The Accenture tool uses a probability and outcome matrix that provides for uncertainty and unknowns. For example, while the probability of an earthquake or OSH incident is unknown, the outcome can be predicted and we can develop specific risk management plans even with the uncertainty. Similarly, the probability of an El Nino cycle used to be about every 7 years, so even if the outcomes were not predictable specific risk management plans could be prepared. However, as El Nino events become more frequent they may now be moving to both unknown probability and unknown outcome – but this still does not prevent the development of risk management plans, although they may become more difficult to justify in strictly economic terms.


Traditional risk management methodologies fit in the Known/Known bottom left quadrant of this risk assessment matrix.(See right)

The intention is to have planned for specific major event types so that event management can occur following prepared and, in some cases, rehearsed plans. If there is not a specific plan the events are managed by general risk management and emergency plans, recognising that response times are likely to be longer and responses less planned than is possible for specific plans.


But, in spite of best intentions, hazards present themselves where both the probability and outcome are unknown – “Black Swans”. These are often recognised after the event. Once a “Black Swan” is identified or happens, how is it addressed by risk managers? There is a tendency to arbitrarily decide that the risk is now “known” and treat it as such, when in fact it remains unknown and may require a quite different risk management approach.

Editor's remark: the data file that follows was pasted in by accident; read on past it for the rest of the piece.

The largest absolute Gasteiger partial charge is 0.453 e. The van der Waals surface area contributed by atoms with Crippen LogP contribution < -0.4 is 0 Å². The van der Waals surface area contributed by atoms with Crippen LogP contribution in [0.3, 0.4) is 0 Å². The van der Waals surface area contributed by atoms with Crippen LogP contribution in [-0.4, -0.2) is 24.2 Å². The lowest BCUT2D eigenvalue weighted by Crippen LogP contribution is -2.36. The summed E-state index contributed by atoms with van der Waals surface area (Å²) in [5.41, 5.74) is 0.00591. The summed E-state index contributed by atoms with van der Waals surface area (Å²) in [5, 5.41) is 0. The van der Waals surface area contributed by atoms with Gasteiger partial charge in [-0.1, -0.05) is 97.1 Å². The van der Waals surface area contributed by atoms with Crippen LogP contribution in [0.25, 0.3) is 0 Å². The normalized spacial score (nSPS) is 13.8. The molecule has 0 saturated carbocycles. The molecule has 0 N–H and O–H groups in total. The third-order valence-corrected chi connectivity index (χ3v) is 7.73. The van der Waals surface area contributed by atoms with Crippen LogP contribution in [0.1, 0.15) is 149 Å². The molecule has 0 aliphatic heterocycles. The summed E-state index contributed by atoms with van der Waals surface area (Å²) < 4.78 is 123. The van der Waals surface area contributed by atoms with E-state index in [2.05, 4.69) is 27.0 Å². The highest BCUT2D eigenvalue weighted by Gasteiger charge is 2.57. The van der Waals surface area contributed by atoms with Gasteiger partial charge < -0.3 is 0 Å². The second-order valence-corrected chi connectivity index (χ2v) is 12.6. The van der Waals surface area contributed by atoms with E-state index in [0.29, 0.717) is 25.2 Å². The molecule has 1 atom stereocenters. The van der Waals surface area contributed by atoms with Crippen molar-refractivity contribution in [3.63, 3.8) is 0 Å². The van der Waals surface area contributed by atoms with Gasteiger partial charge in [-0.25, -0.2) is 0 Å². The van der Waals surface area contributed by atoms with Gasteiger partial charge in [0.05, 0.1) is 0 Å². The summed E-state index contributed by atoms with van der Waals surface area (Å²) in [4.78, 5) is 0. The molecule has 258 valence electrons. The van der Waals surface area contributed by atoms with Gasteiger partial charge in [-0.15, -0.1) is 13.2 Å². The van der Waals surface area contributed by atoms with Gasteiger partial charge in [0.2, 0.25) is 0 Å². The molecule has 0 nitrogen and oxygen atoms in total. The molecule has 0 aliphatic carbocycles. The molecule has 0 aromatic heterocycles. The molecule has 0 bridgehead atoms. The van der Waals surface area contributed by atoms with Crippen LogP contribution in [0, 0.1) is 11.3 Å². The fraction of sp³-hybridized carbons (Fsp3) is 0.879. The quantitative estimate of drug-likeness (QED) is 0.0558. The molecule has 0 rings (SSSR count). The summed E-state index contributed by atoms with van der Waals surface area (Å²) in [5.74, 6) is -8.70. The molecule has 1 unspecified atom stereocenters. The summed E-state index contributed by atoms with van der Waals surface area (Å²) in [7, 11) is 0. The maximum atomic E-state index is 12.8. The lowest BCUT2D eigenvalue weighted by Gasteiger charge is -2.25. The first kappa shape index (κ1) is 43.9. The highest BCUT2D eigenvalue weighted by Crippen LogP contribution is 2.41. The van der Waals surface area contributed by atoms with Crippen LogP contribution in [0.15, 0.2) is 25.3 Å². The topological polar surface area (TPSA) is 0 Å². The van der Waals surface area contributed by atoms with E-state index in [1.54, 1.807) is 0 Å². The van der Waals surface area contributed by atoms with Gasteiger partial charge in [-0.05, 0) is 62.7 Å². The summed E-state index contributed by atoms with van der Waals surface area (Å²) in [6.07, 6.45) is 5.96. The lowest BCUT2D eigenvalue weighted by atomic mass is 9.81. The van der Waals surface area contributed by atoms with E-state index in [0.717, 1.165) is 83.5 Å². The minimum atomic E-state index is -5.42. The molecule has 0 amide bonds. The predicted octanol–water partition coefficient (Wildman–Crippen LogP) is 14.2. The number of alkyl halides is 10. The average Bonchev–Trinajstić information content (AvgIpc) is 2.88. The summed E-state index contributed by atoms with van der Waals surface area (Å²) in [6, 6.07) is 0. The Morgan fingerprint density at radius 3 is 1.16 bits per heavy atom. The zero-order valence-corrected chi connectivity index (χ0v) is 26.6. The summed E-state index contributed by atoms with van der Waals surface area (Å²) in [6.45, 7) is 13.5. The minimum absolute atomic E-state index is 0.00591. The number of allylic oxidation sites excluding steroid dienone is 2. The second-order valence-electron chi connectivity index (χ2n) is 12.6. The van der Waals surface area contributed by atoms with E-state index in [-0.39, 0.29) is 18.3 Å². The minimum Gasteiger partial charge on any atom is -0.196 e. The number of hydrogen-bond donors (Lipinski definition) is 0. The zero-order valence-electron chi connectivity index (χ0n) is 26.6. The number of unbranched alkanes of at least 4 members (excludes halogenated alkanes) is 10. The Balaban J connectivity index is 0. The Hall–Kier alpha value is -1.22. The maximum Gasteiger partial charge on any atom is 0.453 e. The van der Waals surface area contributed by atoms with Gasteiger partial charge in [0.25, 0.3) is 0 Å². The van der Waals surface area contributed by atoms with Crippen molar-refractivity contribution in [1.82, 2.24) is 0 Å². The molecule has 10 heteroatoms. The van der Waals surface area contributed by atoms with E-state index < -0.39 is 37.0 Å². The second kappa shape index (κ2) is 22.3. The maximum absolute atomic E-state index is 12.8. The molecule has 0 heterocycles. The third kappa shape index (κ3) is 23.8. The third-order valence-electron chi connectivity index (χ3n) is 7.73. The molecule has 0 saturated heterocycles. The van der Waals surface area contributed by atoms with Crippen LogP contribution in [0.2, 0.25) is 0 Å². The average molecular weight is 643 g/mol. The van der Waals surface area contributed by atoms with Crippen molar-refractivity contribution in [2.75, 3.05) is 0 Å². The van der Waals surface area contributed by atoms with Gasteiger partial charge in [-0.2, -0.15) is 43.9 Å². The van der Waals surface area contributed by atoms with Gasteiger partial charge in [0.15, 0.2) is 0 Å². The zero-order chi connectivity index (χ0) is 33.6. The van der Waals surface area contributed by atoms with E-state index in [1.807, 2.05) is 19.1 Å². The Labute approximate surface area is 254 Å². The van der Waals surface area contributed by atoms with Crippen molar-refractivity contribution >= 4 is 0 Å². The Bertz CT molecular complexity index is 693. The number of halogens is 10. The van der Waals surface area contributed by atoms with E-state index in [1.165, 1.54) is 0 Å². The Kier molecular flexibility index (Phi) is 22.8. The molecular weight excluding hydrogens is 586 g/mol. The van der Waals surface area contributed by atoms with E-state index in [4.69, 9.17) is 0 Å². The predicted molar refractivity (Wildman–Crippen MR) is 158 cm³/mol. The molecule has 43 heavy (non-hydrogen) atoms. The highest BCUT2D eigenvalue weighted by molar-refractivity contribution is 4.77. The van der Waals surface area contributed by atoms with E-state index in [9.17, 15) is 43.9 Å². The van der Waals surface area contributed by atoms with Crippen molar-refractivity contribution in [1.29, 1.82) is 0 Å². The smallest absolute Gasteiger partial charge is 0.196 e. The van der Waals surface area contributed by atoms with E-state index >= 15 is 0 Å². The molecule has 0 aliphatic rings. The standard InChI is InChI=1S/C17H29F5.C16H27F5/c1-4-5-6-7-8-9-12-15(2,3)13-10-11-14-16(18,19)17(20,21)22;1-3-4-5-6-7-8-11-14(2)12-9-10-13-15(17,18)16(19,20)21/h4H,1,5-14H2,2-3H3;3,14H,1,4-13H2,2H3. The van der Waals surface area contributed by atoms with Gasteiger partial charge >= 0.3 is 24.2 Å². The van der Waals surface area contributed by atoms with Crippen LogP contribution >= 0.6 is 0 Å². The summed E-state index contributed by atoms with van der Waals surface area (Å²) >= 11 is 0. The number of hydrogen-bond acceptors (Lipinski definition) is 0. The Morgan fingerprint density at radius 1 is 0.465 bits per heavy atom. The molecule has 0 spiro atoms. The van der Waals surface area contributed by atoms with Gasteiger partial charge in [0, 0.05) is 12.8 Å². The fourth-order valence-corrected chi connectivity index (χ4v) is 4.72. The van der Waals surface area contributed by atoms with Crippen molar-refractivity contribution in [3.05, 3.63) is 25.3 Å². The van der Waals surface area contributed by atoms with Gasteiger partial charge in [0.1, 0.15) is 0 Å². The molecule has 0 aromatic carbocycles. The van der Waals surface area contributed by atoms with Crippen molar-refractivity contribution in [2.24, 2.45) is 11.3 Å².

Was the Hepatitis A virus in frozen ready to eat berries a “Black Swan”? We think not.

 

Hepatitis A virus had been found once before in Australia in 2009 in dried tomatoes, which were probably imported. Hepatitis A virus can have serious health consequences and is not removed by normal processing (e.g. pasteurisation). In Australia, early in 2015 there was a spike in Hepatitis A virus in non-travellers, which was epidemiologically linked to Nanna’s Frozen Berries (imported from China). The importer, Patties Foods, arranged a test of around 100 samples – all of which were negative. Patties Foods withdrew the product. A CSIRO report examined the then state of knowledge for controlling food-borne viruses in horticulture products and made recommendations for preventing a similar outbreak from occurring. It concluded that there are no straightforward means for eliminating Hepatitis A virus on fresh produce and protection against viral contamination will rely on implementation and adherence to controls which prevent contamination. Ironically, the CSIRO report highlighted risk factors which suggested that transmission through a frozen berry product would be higher risk. This report included a statement that the “Hepatitis A virus is more resistant to inactivation on products with rougher surfaces – such as raspberries, blackberries and strawberries – than those with smooth surfaces."

 

Could the New Zealand Food industry have been better informed and prepared? Did the lack of an estimate of likelihood, as required for standard risk management methodologies, limit the scope of the risk assessment?

Culture, values and hazard perception

A third risk assessment tool has been developed by Peter Sandman. Culture and values have a major impact on hazard perception.